ALA combined with a higher MYO dose demonstrated better performance in lowering the insulin response following an oral glucose tolerance analysis. Women with PCOS who took MYO and ALA supplements exhibited an improvement in their hormonal levels, including sex hormone binding globulin (SHBG), androstenedione, free androgen index (FAI), DHEAS, and AMH.  

Women's menstruation cyclicity and frequency have been improved with ALA supplementation. When combined with inositol or MYO, ALA therapy can help PCOS patients with menstrual irregularities and shorten their cycle length.

The antioxidant activity of ALA is probably crucial for enhancing oocyte quality among PCOS patients. According to studies, ALA lowers oxidative stress and boosts oocyte quality in women with PCOS undergoing in vitro fertilization (IVF) therapy.

PCOS patients having IVF therapies depicted higher-quality embryos, enhanced birth and pregnancy rates, and better follicular maturation when ALA was combined with folic acid and MYO.

Since ALA is fat-soluble and water-soluble, it is a unique compound. Moreover, it could function in the cytosol and cellular membranes.


The study found that ALA is a valid therapeutic approach in PCOS treatment. Its multiple effects, including antioxidant, insulin-sensitizing, and anti-inflammatory, may be crucial in PCOS management, an extremely complex syndrome. 

Combining MYO and ALA induced a synergistic impact and improved insulin resistance among PCOS patients. Nonetheless, not all PCOS patients exhibit insulin resistance symptoms, and it is not one of the unique diagnostic markers of PCOS.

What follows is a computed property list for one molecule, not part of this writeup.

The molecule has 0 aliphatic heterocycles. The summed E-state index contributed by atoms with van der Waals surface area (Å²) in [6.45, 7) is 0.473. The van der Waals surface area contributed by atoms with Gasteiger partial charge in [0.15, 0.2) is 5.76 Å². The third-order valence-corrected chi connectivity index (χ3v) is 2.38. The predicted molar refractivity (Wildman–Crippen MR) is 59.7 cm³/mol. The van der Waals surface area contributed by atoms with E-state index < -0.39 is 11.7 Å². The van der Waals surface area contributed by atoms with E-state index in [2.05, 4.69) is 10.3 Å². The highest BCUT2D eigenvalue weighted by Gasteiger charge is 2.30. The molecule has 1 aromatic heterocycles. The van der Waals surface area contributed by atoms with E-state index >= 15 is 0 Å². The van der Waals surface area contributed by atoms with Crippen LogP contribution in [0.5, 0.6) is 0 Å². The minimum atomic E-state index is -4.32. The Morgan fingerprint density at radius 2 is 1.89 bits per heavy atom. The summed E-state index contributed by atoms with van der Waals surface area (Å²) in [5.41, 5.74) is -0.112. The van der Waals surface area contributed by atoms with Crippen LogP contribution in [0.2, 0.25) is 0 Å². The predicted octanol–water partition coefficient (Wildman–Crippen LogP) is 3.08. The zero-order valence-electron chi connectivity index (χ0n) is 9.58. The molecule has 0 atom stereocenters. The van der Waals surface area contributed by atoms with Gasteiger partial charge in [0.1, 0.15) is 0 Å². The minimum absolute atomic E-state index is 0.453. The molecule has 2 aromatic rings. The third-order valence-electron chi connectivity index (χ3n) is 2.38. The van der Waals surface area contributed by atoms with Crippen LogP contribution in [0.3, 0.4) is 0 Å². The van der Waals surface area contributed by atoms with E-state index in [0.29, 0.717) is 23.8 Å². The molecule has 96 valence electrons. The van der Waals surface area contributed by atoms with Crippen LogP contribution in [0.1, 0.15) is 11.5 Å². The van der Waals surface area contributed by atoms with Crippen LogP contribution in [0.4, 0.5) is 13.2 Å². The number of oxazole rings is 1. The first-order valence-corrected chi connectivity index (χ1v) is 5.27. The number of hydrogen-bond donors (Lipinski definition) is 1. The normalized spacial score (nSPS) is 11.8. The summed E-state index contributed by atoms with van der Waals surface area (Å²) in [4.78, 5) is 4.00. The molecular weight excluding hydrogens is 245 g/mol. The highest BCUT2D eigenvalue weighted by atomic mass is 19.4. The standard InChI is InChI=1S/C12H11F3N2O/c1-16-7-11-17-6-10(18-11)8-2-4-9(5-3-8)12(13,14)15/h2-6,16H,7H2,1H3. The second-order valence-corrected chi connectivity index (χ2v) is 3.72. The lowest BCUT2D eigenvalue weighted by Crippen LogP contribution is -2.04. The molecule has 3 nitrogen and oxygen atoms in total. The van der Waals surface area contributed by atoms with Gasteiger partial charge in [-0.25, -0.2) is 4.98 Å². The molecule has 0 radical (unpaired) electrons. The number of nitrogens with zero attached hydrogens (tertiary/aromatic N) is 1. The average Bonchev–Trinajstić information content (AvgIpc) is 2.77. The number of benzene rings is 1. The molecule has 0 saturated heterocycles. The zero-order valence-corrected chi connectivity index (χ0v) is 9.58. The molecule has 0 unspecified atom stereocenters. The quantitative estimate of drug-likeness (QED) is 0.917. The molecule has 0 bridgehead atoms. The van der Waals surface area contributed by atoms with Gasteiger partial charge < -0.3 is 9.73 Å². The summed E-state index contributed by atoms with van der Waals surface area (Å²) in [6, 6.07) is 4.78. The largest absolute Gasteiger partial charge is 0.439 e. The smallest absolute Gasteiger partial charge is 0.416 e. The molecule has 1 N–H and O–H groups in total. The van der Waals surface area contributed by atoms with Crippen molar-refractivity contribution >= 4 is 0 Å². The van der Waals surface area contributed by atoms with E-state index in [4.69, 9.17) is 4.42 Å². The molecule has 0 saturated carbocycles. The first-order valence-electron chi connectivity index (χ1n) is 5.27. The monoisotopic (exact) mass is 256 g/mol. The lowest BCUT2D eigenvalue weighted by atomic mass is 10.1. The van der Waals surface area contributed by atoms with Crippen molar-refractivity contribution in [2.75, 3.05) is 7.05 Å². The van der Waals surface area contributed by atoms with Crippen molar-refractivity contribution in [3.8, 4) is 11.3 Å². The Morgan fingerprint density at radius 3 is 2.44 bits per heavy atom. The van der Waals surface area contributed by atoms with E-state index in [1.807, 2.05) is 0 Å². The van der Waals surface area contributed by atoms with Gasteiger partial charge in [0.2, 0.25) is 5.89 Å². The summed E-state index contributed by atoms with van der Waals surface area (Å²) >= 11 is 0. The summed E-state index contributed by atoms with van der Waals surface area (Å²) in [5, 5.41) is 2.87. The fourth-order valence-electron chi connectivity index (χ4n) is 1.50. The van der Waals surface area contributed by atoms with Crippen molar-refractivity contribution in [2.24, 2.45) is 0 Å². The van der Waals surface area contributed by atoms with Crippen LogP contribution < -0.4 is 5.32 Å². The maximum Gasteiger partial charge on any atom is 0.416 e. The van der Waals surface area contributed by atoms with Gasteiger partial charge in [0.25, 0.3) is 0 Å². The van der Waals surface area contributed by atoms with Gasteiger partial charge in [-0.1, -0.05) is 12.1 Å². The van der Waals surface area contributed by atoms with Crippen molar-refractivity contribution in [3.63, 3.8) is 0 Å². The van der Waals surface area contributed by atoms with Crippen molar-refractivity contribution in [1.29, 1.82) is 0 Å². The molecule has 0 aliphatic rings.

Thus, this therapeutic benefit might only be seen in PCOS women displaying a frequent metabolic signature.  

The study emphasizes the significance of early diagnosis of PCOS to accurately determine the appropriate therapeutic options, including non-pharmacological and pharmacological.

Further research is needed to determine the impacts of ALA supplementation alone in PCOS therapy and its effectiveness in combination with inositols upon hormonal pattern regularizations among PCOS patients.

Journal reference:
  • Guarano, A. et al. (2023) "Alpha Lipoic Acid Efficacy in PCOS Treatment: What Is the Truth?", Nutrients, 15(14), p. 3209. doi: 10.3390/nu15143209.

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Tags: Adenosine, Androgen, Anti-Inflammatory, Antioxidant, Anxiety, Body Mass Index, Cancer, Cell, Cell Culture, Chronic, Compound, Conception, Dehydroepiandrosterone, Diabetes, Diabetes Mellitus, Diagnostic, Diet, Efficacy, Endometrial Cancer, Estradiol, Fertilization, Folic Acid, Frequency, Genetic, Gestational Diabetes, Glucose, Hormone, Hyperandrogenism, in vitro, Inflammation, Inositol, Insulin, Insulin Resistance, IVF, Kinase, Language, Menstruation, Metabolic Syndrome, Morphology, Nutrients, Ovaries, Oxidative Stress, Polycystic Ovary Syndrome, Pregnancy, Protein, Research, Stress, Supplements, Syndrome, Testosterone, Triglyceride, Type 2 Diabetes, Ultrasound

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Written by

Shanet Susan Alex

Shanet Susan Alex, a medical writer, based in Kerala, India, is a Doctor of Pharmacy graduate from Kerala University of Health Sciences. Her academic background is in clinical pharmacy and research, and she is passionate about medical writing. Shanet has published papers in the International Journal of Medical Science and Current Research (IJMSCR), the International Journal of Pharmacy (IJP), and the International Journal of Medical Science and Applied Research (IJMSAR). Apart from work, she enjoys listening to music and watching movies.